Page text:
SNAP­SHOT

HE WAS ANDY WARHOL’S PRO­TÉGÉ, WHO PHO­TOGRAPHED SEEM­INGLY EV­ERY FA­MOUS PER­SON OF THE LAST 30 YEARS. NOW, AF­TER A SELF-IM­POSED EX­ILE, DAVID LACHAPELLE GEARS UP FOR HIS RE­TURN. FIRST STOP: AUS­TRALIA

Sunday Herald Sun - Stellar - - Contents - Words by NI­CHOLAS FON­SECA

Andy Warhol pro­tégé David Lachapelle opens up about his colour­ful life.

David Lachapelle is con­sid­er­ing the leg­end of Lana Turner – more specif­i­cally, the (only half-true) fable that the ac­tor was dis­cov­ered, aged 16 years old, by a movie direc­tor while sit­ting at a Hol­ly­wood phar­macy counter. Turner, a strik­ing glama­zon and tabloid mag­net who led a no­to­ri­ous per­sonal life, was ex­actly the kind of celebrity that Lachapelle would, decades af­ter her apex, be­come fa­mous for pho­tograph­ing.

Lachapelle’s own path to promi­nence was sim­i­larly fated. Bul­lied for be­ing gay, he dropped out of high school aged 15 and ran off to New York. From the age of 14 he’d al­ready been spend­ing his Thurs­day nights in the city hang­ing out at Stu­dio 54, sur­rounded by stars – among them his favourite artist, Andy Warhol.

“I never talked to him be­cause I didn’t have any­thing to talk to him about,” Lachapelle tells Stel­lar. “I saw all kinds of fa­mous peo­ple [and] I never went up and talked to them, ei­ther – I was there to dance!”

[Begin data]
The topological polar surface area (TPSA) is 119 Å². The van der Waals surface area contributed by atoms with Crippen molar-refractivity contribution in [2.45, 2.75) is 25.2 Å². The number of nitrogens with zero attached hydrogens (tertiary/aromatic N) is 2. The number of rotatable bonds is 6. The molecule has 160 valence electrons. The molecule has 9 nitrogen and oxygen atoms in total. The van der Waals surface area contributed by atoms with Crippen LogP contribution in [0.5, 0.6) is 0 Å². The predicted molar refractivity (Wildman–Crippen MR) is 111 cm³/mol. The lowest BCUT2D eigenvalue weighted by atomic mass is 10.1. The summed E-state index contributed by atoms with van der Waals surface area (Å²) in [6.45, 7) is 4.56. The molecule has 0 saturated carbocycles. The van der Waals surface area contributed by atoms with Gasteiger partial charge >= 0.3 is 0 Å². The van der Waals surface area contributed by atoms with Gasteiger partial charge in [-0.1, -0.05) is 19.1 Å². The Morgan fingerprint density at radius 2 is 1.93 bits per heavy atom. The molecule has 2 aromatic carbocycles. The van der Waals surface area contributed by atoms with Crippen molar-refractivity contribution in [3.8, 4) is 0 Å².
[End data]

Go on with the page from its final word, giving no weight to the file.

Lachapelle was, and still is, boy­ishly hand­some, the pos­ses­sor of killer cheek­bones. He briefly joined the club’s ranks of barely clothed bus­boys. The stint didn’t last long. When he was 17, he re­turned to his par­ents and, with their fi­nan­cial back­ing, at­tended art school in North Carolina. When he went back to New York again, he hus­tled – in more ways than one. For a spell, Lachapelle es­corted to scrape by; he also plugged away at his pho­tog­ra­phy in the hope of land­ing a gallery show.

Even­tu­ally, it hap­pened. Af­ter see­ing his work, Warhol brought Lachapelle aboard at In­ter­view, his hugely in­flu­en­tial mag­a­zine. The gig kick­started a daz­zling ca­reer that has found Lachapelle, 54, car­ry­ing the torch for Warhol’s left-of­cen­tre sen­si­bil­i­ties, ge­nius for mix­ing high and low cul­ture and com­mand of eye-pop­ping vi­su­als. Lachapelle says his men­tor was misun­der­stood – more monas­tic than mad­cap.

“He wasn’t al­ways treated that nicely by the art es­tab­lish­ment. They nailed him. And kids to­day… they just think he was wild. They don’t re­alise there was an­other time to that man.”

Warhol’s ap­proval gave Lachapelle a job along with en­trée to a world stud­ded with well-con­nected, deep-pock­eted pil­lars of cul­ture. It was Lana Turner all over again, re­lo­cated from Sun­set

Boule­vard to the cob­ble­stoned streets of New York’s art-mad Soho dis­trict. I ask him if to­day’s starv­ing young artists could ever ex­pect a sim­i­lar start.

“You know, you make your own op­por­tu­ni­ties,” he replies. “At the time, I didn’t know what the hell was go­ing on. I just did the best I could. [Now] kids are stuck with in­sane stu­dent debt – I can’t imag­ine start­ing out to­day. I don’t know how you would.